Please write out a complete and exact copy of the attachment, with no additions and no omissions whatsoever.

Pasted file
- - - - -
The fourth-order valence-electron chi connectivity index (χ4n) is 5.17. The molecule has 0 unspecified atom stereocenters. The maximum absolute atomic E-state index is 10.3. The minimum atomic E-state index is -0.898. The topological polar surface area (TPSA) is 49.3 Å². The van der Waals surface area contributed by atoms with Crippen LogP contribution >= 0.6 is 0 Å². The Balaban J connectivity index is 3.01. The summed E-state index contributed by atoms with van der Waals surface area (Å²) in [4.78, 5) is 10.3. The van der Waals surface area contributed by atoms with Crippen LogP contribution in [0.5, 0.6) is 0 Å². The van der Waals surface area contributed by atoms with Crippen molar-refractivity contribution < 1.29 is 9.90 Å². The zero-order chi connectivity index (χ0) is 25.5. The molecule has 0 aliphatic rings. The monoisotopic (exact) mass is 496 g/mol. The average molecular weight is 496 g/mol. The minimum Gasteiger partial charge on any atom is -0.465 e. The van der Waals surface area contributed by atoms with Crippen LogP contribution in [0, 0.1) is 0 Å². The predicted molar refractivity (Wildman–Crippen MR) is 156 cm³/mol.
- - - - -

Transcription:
The fourth-order valence-electron chi connectivity index (χ4n) is 5.17. The molecule has 0 unspecified atom stereocenters. The maximum absolute atomic E-state index is 10.3. The minimum atomic E-state index is -0.898. The topological polar surface area (TPSA) is 49.3 Å². The van der Waals surface area contributed by atoms with Crippen LogP contribution >= 0.6 is 0 Å². The Balaban J connectivity index is 3.01. The summed E-state index contributed by atoms with van der Waals surface area (Å²) in [4.78, 5) is 10.3. The van der Waals surface area contributed by atoms with Crippen LogP contribution in [0.5, 0.6) is 0 Å². The van der Waals surface area contributed by atoms with Crippen molar-refractivity contribution < 1.29 is 9.90 Å². The zero-order chi connectivity index (χ0) is 25.5. The molecule has 0 aliphatic rings. The monoisotopic (exact) mass is 496 g/mol. The average molecular weight is 496 g/mol. The minimum Gasteiger partial charge on any atom is -0.465 e. The van der Waals surface area contributed by atoms with Crippen LogP contribution in [0, 0.1) is 0 Å². The predicted molar refractivity (Wildman–Crippen MR) is 156 cm³/mol.